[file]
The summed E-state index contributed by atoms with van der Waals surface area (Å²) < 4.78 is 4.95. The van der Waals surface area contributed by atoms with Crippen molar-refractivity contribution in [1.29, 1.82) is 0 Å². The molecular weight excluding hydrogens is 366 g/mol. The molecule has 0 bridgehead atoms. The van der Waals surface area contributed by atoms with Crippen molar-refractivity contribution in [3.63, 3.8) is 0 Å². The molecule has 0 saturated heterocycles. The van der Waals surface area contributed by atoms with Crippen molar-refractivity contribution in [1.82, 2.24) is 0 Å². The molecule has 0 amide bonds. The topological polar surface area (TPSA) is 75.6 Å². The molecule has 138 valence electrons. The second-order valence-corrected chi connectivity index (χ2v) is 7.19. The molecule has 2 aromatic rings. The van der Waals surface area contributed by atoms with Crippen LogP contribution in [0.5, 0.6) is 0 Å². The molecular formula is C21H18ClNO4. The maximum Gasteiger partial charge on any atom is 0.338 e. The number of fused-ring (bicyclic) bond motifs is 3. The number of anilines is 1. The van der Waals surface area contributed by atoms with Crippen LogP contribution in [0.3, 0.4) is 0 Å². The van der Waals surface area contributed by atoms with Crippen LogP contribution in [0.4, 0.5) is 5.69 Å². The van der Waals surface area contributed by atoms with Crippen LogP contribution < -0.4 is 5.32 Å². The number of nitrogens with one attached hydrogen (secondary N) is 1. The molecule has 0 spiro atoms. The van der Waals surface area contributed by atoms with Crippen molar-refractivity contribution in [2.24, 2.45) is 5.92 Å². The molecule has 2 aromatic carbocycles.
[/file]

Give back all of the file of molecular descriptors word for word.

The summed E-state index contributed by atoms with van der Waals surface area (Å²) < 4.78 is 4.95. The van der Waals surface area contributed by atoms with Crippen molar-refractivity contribution in [1.29, 1.82) is 0 Å². The molecular weight excluding hydrogens is 366 g/mol. The molecule has 0 bridgehead atoms. The van der Waals surface area contributed by atoms with Crippen molar-refractivity contribution in [3.63, 3.8) is 0 Å². The molecule has 0 saturated heterocycles. The van der Waals surface area contributed by atoms with Crippen molar-refractivity contribution in [1.82, 2.24) is 0 Å². The molecule has 0 amide bonds. The topological polar surface area (TPSA) is 75.6 Å². The molecule has 138 valence electrons. The second-order valence-corrected chi connectivity index (χ2v) is 7.19. The molecule has 2 aromatic rings. The van der Waals surface area contributed by atoms with Crippen LogP contribution in [0.5, 0.6) is 0 Å². The molecular formula is C21H18ClNO4. The maximum Gasteiger partial charge on any atom is 0.338 e. The number of fused-ring (bicyclic) bond motifs is 3. The number of anilines is 1. The van der Waals surface area contributed by atoms with Crippen LogP contribution in [0.3, 0.4) is 0 Å². The van der Waals surface area contributed by atoms with Crippen LogP contribution in [0.4, 0.5) is 5.69 Å². The van der Waals surface area contributed by atoms with Crippen LogP contribution < -0.4 is 5.32 Å². The number of nitrogens with one attached hydrogen (secondary N) is 1. The molecule has 0 spiro atoms. The van der Waals surface area contributed by atoms with Crippen molar-refractivity contribution in [2.24, 2.45) is 5.92 Å². The molecule has 2 aromatic carbocycles.